Neurotrauma researches to evaluate Purdue football injuries

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Purdue football players are teaming up with neurotrauma researchers this season to measure the impact that football has on their brains.

For the past five years, the Purdue University Neurotrauma Group has been working with high school football teams by placing sensors in helmets and conducting MRI brain scans to see how hits on the field impact brain activity.

This year, they will expand their research to the college ranks, thanks to cooperation from the Purdue football team.

“Our hope is that this will kind of be the first step, but eventually we’ll be able to kind of track the changes that happen from freshman year of high school all the way through senior year of college,” said Eric Nauman, a mechanical engineering professor and member of the Neurotrama Group.

The research team is able to measure hits in real time thanks to sensors called accelerometers which are placed in the padding of the helmet.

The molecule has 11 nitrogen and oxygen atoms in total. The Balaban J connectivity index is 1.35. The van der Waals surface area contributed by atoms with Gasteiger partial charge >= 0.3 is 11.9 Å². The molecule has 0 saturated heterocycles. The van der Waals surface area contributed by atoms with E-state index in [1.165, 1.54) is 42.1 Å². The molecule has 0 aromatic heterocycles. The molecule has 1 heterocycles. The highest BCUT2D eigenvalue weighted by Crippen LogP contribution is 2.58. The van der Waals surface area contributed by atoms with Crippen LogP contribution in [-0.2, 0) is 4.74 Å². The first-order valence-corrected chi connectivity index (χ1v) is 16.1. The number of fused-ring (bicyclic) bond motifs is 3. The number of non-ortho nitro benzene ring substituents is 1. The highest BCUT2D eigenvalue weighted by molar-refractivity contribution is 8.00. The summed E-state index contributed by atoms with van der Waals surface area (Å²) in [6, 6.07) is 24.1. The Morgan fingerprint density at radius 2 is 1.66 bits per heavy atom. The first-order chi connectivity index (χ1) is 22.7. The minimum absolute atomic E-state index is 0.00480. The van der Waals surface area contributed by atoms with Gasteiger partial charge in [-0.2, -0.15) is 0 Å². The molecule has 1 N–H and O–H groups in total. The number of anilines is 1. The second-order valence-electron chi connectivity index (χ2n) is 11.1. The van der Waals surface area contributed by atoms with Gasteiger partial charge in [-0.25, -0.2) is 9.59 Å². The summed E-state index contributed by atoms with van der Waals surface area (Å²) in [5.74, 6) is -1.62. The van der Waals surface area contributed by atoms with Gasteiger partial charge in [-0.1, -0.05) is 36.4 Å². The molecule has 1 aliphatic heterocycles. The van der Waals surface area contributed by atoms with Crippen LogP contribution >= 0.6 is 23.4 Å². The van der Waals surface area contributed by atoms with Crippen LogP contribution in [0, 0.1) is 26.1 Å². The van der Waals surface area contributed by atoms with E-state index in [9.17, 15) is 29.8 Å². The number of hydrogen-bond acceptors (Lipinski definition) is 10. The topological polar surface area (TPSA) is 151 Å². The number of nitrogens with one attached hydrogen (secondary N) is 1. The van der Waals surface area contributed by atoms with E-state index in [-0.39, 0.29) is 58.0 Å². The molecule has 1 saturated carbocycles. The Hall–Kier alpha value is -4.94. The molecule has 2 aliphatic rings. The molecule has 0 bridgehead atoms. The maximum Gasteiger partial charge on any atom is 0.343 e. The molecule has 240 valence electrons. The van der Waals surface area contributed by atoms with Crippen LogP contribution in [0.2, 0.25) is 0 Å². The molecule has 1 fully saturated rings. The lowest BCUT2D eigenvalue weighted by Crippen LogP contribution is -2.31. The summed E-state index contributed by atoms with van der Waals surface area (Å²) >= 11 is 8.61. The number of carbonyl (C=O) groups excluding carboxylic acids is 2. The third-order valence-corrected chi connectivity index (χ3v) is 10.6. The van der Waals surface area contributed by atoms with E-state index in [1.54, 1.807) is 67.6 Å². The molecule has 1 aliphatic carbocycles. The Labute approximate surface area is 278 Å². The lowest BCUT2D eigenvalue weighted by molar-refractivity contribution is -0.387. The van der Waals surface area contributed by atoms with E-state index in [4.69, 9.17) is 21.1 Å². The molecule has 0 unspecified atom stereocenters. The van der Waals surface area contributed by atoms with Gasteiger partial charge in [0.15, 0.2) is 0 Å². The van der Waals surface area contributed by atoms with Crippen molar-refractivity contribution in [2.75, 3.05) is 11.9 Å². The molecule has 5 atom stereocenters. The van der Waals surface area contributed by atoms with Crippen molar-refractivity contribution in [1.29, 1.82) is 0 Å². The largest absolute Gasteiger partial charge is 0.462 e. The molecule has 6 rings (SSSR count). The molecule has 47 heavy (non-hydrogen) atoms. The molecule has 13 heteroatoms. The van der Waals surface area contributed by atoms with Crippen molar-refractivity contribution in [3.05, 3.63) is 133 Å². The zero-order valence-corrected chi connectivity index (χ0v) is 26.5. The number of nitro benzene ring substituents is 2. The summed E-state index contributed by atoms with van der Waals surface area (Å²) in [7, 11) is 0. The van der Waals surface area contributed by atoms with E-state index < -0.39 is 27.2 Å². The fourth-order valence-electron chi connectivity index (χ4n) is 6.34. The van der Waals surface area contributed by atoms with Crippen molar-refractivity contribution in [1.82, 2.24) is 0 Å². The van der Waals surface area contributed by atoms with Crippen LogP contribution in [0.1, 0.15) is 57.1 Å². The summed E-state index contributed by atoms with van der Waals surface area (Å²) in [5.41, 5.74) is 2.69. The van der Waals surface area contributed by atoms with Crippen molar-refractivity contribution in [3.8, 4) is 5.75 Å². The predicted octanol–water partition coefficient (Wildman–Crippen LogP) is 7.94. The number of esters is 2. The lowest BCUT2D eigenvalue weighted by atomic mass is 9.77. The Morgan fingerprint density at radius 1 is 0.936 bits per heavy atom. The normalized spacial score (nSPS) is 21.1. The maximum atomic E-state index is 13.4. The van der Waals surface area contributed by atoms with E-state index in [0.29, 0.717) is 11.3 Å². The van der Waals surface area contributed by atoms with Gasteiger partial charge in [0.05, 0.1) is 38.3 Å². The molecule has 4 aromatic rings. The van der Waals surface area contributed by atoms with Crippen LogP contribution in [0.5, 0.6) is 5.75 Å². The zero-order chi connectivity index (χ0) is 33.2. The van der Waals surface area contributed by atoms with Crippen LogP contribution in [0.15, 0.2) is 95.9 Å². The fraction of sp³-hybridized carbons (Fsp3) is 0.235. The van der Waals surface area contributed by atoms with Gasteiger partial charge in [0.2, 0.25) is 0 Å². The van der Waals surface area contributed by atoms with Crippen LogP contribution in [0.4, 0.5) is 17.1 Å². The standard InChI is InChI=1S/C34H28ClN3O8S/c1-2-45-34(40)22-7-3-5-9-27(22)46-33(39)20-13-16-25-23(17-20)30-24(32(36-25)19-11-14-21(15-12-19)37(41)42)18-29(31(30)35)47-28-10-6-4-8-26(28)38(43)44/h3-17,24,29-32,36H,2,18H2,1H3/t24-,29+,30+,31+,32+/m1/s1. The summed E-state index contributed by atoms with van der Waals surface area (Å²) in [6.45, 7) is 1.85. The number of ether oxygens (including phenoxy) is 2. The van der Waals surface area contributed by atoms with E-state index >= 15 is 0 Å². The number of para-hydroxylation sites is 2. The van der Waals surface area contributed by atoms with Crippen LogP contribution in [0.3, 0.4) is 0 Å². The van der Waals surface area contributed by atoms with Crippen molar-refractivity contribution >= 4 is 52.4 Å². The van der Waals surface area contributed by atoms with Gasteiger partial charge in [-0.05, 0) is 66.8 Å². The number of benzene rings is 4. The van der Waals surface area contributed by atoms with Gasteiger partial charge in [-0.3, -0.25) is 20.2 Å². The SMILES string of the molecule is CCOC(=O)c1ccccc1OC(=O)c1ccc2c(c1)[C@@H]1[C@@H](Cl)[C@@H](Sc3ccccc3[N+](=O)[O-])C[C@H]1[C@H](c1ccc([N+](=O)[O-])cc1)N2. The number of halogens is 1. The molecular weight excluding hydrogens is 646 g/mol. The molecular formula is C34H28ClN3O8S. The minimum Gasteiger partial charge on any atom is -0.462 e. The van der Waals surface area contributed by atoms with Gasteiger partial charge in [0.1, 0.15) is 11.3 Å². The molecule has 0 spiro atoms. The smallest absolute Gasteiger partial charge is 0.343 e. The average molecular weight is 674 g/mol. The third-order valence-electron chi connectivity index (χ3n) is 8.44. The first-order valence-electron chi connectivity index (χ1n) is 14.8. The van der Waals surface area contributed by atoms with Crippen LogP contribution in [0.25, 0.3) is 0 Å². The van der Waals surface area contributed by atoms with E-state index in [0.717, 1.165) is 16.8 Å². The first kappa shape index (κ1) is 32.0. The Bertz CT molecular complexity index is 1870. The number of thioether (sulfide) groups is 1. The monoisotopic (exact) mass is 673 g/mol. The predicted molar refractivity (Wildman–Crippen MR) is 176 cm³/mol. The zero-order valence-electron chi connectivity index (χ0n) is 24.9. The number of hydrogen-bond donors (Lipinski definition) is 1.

“It records the accelerations that they experience every time they take a hit,” Nauman said. “They show up on (this computer)”

The computer tracks the overall number and severity of hits, along with where they impact the head. During the past five years of research, the group has found that hits on the field impact many more players than just those who experience concussion symptoms.

“In the high school athletes we saw that roughly 10 percent of them get concussions each year,” Nauman said. “But about half the players are showing changes in their neurophysiology that are worrisome for us.”

“All of the changes that we’re seeing, that occur in the brain, are related to the number of hits that the individual takes,” said Larry Leverenz, Director of Purdue Athletic Training Education.

This season, they’re tracking even more hits, in even more ways. In addition to helmet sensors, they are also experimenting with sensors that stick directly to players’ necks.

Nauman says the group will be looking to see if the advanced skills of college players might reveal something that could eventually help younger players.

“We think that when you come up here and you get to work with players that are bigger, stronger, faster, possibly having better technique, that we’ll see a different pattern of hits,” Nauman said.

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